Singing In Between the Notes x

Anne Lamott is an enigma. She writes with complete candor about her life-experiences. She sometimes offends the sensitivities of church people with her unvarnished remembrances of her journey from atheism to an unashamed confession of faith in Jesus. Her honesty is unsettling for churched people who are huddled behind the barriers, insulated from the un-saved, un-churched masses of humanity.

A poignant example of this is found in Lamott’s “Traveling Mercies” (1999, Anchor Books). Here she discusses her first steps away from a life of heavy drinking, frequent drug use, licentious living and avowed atheism into the netherworld of Christianity as experienced in Christian worship.

What she says about singing is especially interesting. Please look at the following lines closely. I wonder if Anne Lomott would be a believer in Jesus Christ if the hearts of the worshipers had not been where they were when she encountered them!

Ponder these words:

I went back to St. Andrew about once a month. No one tried to con me into sitting down or staying. I always left before the sermon. I loved singing, even about Jesus, but I just didn’t want to be preached at about him. To me, Jesus made about as much sense as Scientology or dowsing. But the church smelled wonderful, like the air had nourishment in it, or like it was composed of these people’s exhalations of warmth and faith and peace.

There were always children running around or being embraced, and a gorgeous stick-thin deaf black girl signing to her mother, hearing the songs and the Scriptures through her mother’s flashing fingers. ….And every other week they brought huge tubs of great food for the homeless families living at the shelter near the canal to the north. I loved this. But it was the singing that pulled me in a split me wide open.

I could sing better here than I ever had before. As part of these people, even though I stayed in the doorway, I did not recognize my voice or know where it was coming from, but sometimes I felt like I could sing forever.

Eventually, a few months after I started coming, I took a seat in one of the folding chairs, off by myself. Then the singing enveloped me. It was furry and resonant, coming from everyone’s very heart. There was no sense of performance or judgment, only that the music was breath and food. Something inside me that was stiff and rotting would feel soft and tender. Somehow the singing wore down all the boundaries and distinctions that kept me so isolated. Sitting there, standing with them to sing, sometimes so shaky and sick that I felt like I might tip over, I felt bigger than myself, like I was being taken care of, tricked into coming back to life. But I had to leave before the sermon.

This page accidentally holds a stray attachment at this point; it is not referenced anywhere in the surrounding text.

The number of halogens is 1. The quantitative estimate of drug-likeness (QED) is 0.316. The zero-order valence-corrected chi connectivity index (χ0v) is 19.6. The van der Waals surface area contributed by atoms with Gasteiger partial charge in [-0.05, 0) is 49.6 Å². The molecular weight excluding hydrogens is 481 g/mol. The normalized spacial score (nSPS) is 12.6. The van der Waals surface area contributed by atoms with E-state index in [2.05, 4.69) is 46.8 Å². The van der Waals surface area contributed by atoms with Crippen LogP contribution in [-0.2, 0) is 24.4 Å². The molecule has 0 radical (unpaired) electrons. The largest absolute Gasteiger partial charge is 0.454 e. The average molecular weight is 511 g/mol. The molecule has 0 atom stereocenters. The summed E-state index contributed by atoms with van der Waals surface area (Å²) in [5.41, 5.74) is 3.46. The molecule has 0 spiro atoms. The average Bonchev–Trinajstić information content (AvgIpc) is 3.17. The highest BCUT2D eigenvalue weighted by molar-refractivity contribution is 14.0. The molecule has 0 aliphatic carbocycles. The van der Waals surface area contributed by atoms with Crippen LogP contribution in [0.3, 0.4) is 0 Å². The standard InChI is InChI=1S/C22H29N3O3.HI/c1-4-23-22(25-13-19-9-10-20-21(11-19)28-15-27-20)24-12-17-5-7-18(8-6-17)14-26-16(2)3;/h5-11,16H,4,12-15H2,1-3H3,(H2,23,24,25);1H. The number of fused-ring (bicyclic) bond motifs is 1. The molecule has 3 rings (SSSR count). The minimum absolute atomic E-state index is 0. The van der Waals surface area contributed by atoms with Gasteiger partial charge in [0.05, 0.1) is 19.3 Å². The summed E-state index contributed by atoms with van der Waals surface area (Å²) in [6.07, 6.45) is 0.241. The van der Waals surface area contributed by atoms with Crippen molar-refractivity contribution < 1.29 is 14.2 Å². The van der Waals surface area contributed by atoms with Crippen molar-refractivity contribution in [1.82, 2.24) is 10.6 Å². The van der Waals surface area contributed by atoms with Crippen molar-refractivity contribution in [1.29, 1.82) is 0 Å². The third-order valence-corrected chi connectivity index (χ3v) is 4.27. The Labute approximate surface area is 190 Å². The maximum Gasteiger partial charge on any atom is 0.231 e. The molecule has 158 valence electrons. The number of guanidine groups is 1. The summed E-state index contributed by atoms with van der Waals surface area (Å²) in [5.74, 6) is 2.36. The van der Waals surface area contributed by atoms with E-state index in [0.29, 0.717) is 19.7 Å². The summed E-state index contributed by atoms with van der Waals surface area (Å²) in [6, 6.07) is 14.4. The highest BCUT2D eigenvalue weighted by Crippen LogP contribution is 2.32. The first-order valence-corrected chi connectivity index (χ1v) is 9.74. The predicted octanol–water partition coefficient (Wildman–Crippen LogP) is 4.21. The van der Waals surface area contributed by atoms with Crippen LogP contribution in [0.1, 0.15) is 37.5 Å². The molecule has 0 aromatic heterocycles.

Lamott goes on to tell about another series of events, which make up the twists and turns of the spiritual battles taking place for her soul. Many of her choices were not good; but, she did maintain her connection with the Christian community at St. Andrew’s. After describing a series of soul stirring events in which she had an undeniable sense of Jesus’ presence in her life, she continues:

And one week later, when I went back to church, I was so hungover that I couldn’t stand up for the songs, and this time I stayed for the sermon, which I just thought was so ridiculous, like someone trying to convince me of the existence of extraterrestrials, but the last song was so deep and raw and pure that I could not escape. It was as if the people were singing in between the notes, weeping and joyful at the same time, and I felt like their voices or something was rocking me in its bosom, holding me like a scared kid, and I opened up to that feeling—and it washed over me.